I set up a meeting with Dad's caregiver the other day because he told me there were some new issues that needed to be discussed. I had planned to go over and visit Dad anyway, so we arranged to meet after I had spent some time with Dad. I thought Dad might like to see our wedding pictures, so I brought them over. I did try to show them to him, but he doesn't look at anything very long anymore, so I didn't spend too long with them.

I was a little apprehensive about what the caregiver would have to tell me, considering Dad's care and needs had continued unchanged for quite a while-or, at least I thought they had. I was dismayed to learn that some of the agitation and aggression that had caused us to move him in the first place had returned. The behavior wasn't nearly as bad as it had been at the big facility, but when he got confused or felt too managed, the stubbornness and anger emerged. Apparently, a chair had even been thrown. I couldn't help being curious, so I asked what kind of chair, curious to know how strong he still was. It was a dining room chair, evidently.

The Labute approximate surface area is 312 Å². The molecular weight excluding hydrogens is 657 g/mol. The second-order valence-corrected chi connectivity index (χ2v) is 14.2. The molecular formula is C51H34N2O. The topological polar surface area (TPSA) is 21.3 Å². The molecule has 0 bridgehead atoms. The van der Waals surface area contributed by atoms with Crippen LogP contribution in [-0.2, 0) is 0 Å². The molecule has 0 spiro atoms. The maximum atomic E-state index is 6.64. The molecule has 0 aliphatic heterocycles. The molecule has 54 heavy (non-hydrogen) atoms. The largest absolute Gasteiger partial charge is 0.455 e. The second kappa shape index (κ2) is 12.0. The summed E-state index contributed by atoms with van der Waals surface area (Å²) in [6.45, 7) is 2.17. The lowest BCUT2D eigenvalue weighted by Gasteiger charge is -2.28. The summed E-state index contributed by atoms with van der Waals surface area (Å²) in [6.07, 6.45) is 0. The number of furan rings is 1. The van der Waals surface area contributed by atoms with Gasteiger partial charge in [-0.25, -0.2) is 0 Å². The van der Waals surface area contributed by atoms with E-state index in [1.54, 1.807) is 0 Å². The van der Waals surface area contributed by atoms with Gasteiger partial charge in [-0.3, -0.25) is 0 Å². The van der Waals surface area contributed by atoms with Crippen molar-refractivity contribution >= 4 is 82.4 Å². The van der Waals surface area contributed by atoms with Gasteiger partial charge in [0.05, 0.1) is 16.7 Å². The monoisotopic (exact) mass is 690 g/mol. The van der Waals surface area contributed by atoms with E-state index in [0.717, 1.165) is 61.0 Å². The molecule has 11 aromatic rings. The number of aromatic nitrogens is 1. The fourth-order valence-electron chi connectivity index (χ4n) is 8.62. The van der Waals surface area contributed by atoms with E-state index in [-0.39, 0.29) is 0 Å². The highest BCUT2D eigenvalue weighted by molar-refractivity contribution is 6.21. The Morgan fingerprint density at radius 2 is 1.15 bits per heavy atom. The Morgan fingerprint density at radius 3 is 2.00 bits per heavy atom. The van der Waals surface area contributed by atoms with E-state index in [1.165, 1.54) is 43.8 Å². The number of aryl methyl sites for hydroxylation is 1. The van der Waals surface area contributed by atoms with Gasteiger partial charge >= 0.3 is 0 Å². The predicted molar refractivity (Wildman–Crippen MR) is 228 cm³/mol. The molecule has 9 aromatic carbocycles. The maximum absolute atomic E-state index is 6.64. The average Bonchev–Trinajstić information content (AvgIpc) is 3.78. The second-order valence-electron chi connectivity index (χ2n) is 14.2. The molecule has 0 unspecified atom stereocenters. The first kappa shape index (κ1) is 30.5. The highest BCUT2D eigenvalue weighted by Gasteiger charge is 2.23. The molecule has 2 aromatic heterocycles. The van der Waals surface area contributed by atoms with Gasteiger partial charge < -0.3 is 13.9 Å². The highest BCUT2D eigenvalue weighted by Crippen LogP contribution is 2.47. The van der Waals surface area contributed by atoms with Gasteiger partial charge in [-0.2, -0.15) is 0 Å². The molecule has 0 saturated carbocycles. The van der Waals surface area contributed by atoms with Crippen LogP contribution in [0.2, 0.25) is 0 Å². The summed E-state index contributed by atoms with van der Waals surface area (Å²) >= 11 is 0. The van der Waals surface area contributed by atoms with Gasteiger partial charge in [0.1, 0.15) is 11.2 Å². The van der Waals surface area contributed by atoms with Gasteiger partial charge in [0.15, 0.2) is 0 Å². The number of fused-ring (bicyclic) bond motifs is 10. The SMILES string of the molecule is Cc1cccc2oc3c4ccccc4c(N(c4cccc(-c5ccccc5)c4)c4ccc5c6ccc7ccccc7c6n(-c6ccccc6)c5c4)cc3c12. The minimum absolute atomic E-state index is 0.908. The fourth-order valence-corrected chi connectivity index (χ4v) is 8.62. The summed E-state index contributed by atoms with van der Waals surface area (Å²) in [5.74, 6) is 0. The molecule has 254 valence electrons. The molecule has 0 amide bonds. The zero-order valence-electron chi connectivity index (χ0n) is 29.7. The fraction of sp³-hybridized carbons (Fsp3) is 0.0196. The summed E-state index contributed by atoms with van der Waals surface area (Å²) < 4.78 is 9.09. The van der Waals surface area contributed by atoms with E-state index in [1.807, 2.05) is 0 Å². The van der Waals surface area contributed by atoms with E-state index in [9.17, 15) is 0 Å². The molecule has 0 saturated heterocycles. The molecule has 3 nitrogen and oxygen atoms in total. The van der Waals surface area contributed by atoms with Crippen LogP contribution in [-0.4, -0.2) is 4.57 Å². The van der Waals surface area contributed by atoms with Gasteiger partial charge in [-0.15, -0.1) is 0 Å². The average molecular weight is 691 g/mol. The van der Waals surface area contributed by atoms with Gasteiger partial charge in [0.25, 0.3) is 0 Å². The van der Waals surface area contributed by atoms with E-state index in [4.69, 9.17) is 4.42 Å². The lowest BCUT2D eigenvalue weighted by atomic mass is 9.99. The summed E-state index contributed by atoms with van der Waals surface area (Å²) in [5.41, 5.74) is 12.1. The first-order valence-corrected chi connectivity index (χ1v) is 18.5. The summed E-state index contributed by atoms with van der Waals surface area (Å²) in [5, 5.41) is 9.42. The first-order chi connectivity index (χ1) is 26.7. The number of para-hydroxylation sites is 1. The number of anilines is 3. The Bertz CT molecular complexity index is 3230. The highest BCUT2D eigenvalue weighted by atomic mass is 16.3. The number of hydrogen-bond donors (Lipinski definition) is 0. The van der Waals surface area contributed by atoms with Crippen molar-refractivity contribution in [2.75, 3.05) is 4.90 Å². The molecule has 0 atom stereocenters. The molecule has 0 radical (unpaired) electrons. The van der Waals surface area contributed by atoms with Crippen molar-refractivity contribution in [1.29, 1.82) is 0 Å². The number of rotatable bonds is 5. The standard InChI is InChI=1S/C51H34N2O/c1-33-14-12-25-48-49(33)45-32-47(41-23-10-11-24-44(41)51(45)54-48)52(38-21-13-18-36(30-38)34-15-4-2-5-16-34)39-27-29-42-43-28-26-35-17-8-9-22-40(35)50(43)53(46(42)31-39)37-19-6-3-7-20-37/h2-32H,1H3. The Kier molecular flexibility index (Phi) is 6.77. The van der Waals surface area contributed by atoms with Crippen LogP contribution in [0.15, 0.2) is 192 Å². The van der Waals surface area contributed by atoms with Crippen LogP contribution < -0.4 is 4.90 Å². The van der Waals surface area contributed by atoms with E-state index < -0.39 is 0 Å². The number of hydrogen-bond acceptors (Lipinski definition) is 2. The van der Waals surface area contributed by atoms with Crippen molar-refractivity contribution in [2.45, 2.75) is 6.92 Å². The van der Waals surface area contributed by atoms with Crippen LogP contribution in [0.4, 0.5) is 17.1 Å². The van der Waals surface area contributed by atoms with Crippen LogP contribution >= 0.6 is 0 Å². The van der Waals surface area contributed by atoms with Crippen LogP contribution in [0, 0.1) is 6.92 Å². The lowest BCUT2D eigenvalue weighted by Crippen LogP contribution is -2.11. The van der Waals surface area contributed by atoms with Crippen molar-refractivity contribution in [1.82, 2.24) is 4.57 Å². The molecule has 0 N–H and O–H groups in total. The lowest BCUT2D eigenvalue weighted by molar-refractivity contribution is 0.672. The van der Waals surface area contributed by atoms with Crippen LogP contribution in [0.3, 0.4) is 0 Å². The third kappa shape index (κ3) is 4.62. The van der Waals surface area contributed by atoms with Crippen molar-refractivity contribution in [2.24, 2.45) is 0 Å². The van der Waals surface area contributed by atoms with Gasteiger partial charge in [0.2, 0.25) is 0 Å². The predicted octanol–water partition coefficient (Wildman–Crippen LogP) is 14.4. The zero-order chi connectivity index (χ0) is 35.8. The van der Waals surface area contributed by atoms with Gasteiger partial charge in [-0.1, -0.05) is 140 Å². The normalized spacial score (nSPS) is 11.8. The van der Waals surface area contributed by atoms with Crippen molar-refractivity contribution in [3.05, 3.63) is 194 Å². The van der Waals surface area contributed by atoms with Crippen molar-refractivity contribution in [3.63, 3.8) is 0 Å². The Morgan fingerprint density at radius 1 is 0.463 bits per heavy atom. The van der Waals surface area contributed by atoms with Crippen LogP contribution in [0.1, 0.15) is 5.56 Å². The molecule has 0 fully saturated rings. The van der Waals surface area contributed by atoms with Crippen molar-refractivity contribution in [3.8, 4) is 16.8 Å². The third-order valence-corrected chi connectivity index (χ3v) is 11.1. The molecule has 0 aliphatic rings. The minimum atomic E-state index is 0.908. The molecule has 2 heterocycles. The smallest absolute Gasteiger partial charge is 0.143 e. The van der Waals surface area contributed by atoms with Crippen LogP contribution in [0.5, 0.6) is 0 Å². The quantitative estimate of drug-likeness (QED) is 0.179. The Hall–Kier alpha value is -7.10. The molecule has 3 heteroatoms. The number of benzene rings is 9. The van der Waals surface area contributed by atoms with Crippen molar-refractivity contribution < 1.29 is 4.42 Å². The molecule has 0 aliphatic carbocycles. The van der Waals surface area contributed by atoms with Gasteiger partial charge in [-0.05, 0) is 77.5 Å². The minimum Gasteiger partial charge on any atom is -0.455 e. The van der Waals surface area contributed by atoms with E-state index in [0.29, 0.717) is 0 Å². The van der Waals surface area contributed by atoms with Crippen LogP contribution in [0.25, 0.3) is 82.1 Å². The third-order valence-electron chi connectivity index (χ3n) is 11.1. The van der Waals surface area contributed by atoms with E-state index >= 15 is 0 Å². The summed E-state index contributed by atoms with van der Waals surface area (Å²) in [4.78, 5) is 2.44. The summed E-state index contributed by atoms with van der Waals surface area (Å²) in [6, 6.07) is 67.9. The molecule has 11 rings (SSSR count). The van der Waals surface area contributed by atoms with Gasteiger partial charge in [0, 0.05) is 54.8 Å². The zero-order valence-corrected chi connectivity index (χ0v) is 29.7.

Hearing this caused the old fears to resurface that he wouldn't be welcome here anymore-or anywhere- and that I would be left with no choices about where to house him. I was reassured to hear from the caregiver how much they loved Dad, that they were familiar with his modes of behavior and were committed to getting him through without drugging him up too much, something I have very strong feelings about. In the end, the fee for Dad's care was raised, and we came up with a few other solutions that would help make things easier for the caregivers, but there was no question of him remaining in what had now become his home.

I guess it may have been naive to imagine all the bad behavior had gone for good. I was hoping that we had solved the problem, and I think we did for a while, it's just the way his disease is affecting him. So while I am grateful every day to his caregivers for their compassion and care of my father, I can't help being apprehensive about what feels like a new phase we're moving into. It hasn't exactly been easy going so far, but it feels like things might be about to get even harder